Even if an election could be pulled off technically (i.e., smooth ballot casting processes, etc.) given the damage to Haiti’s infrastructure, there is the interesting question of how to involve the huge displaced population: who would vote where?
Since the presidency is a winner-take-all national election, displacement cause problems that are largely technical: re-registration may be needed to ensure the identity of people. This could be a significant technical problem, but nothing compared to the political problem of elections for sub-national offices, of which there are hundreds in Haiti.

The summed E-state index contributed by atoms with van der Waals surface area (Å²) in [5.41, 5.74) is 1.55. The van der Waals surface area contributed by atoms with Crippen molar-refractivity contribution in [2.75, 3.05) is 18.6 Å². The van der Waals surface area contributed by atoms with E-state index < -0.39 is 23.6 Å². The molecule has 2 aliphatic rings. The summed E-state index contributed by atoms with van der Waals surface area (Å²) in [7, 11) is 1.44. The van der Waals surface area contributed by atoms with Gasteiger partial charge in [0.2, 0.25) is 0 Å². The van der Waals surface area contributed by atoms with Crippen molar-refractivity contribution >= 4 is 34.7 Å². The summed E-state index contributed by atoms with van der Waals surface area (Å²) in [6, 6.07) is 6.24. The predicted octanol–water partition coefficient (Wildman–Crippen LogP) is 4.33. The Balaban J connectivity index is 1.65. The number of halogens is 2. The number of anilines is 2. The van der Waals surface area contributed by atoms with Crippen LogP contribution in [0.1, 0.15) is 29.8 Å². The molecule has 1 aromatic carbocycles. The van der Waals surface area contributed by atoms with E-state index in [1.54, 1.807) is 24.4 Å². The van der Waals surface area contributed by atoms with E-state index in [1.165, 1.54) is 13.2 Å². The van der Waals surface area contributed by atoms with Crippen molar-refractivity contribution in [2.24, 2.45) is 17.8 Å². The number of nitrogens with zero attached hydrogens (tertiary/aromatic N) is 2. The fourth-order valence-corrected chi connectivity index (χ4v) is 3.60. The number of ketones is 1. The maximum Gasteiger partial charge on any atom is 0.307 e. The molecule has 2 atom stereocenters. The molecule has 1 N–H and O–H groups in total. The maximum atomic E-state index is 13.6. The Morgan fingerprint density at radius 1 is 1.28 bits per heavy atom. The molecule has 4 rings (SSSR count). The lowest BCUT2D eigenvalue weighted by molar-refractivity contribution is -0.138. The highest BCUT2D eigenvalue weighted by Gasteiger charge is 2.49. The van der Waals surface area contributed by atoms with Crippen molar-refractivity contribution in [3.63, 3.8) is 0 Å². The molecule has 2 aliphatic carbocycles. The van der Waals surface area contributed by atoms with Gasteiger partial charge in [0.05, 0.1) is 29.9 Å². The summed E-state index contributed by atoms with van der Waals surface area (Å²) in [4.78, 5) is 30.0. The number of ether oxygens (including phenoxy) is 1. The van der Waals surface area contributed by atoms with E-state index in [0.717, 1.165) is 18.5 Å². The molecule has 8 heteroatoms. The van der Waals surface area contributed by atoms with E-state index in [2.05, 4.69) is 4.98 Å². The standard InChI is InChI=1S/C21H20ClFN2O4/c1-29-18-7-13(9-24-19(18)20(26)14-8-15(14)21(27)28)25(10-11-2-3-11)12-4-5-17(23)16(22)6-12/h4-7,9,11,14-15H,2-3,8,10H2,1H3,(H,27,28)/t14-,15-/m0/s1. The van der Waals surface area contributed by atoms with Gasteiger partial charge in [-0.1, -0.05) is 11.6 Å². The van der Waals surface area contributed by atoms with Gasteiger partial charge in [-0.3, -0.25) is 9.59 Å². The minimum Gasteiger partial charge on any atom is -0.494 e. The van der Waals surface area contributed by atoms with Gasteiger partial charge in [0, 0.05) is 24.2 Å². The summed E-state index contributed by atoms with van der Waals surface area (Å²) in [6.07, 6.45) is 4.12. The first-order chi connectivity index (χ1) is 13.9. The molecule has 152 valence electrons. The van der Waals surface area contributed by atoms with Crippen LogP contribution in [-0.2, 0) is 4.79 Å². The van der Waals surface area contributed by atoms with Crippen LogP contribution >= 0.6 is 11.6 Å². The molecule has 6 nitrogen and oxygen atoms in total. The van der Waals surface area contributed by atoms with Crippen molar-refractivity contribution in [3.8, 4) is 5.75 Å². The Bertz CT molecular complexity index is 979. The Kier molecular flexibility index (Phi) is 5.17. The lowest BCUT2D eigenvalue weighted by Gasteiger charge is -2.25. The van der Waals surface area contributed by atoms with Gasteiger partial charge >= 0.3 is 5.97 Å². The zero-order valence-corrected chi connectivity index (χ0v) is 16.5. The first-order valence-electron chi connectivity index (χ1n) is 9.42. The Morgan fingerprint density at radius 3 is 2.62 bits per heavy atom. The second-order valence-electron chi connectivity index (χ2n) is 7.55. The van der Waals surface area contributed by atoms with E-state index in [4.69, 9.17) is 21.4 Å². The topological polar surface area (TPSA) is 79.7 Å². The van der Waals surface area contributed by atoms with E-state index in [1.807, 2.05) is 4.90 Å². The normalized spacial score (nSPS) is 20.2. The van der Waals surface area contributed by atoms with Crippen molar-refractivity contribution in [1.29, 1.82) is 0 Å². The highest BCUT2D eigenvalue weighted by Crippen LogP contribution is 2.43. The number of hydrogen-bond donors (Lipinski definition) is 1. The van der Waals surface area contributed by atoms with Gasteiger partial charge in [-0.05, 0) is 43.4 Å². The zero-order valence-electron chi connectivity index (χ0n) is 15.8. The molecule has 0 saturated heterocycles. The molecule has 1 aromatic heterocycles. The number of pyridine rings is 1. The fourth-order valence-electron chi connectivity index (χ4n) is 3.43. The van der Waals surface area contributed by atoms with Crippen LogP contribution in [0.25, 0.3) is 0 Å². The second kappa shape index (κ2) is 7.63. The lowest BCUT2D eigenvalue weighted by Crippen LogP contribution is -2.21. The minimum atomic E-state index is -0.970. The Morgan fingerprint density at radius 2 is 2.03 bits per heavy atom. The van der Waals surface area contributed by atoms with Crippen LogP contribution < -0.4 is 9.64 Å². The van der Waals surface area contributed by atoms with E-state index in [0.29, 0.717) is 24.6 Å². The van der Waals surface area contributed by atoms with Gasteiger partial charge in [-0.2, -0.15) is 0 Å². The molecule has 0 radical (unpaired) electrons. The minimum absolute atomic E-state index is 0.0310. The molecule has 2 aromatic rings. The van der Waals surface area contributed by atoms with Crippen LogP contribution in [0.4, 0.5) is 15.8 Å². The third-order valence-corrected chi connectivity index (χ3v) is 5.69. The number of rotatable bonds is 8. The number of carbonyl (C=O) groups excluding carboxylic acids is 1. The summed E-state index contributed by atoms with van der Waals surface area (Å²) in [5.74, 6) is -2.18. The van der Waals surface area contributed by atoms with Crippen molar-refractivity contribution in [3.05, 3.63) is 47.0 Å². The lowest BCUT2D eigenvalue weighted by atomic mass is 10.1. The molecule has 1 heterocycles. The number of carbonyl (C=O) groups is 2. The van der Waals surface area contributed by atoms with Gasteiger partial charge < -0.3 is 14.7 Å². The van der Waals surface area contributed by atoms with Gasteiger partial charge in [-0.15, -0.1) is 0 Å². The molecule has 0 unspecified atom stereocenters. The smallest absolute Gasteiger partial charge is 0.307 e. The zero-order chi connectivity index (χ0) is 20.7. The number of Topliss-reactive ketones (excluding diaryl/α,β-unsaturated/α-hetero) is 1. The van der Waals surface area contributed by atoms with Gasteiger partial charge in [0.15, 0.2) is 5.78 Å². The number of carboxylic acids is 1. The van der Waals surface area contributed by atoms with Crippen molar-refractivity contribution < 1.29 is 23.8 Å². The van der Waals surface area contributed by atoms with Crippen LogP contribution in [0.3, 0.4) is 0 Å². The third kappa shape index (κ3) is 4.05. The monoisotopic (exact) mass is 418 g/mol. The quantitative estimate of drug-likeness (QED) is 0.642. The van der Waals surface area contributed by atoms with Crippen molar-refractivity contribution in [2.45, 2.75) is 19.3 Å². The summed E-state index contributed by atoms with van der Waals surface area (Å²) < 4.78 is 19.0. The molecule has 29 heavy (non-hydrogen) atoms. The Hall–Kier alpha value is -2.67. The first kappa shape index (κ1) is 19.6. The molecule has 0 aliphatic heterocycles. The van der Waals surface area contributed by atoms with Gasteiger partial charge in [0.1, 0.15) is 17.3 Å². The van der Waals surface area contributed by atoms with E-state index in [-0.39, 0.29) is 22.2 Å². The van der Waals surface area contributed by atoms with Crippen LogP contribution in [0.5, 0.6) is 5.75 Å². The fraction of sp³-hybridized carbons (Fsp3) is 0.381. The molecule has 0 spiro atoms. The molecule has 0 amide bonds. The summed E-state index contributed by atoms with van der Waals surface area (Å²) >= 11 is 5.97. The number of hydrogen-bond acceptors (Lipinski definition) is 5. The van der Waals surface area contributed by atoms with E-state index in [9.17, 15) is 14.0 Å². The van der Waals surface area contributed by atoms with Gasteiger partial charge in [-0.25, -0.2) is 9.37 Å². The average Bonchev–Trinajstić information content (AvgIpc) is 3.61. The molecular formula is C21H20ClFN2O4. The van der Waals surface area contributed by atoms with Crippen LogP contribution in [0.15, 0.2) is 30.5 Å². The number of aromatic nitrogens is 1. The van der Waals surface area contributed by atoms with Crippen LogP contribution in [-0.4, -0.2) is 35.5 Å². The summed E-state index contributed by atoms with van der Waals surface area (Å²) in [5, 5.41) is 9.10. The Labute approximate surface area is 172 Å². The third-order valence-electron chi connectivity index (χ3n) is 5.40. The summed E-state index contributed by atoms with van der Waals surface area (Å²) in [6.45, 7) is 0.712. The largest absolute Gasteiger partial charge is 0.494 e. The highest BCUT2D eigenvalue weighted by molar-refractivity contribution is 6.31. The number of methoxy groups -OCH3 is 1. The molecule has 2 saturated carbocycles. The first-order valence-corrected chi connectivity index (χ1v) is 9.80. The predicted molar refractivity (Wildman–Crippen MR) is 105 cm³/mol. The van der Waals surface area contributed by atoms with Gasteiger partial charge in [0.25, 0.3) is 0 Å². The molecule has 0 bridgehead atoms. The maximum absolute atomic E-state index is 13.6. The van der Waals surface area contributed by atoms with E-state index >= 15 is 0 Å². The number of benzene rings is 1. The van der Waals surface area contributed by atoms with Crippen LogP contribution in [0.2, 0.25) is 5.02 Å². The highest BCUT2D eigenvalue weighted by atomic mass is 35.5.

Allowing the displaced to vote in their host cities for offices below the presidency could cause lots of conflict. Specifically, people that are from PAP may find that people in the host cities do not want them voting there and influencing or changing whatever local political dynamic exists in their city (or department, etc.). For instance, I heard an Episcopal priest from Haiti last night who mentioned that Mirebalais had grown by about 50 to 60 percent! Presumably it would be hard to have them all register and vote for PAP offices while not in PAP, but the alternative is that they upend things locally if they vote for Mirebalais officials. Moreover, this problem could last several years. Ultimately, people may decide that the displaced are “long-term temporary” residents of their host cities (and the ideal is that fewer people return to PAP then lived there). If so, this will not matter as much as I fear, but it will depend on how the displaced are politically, socially, and economically integrated into local life. It will be interesting to see how many former residents of PAP begin to identify again as residents of their hometown or that of their parents.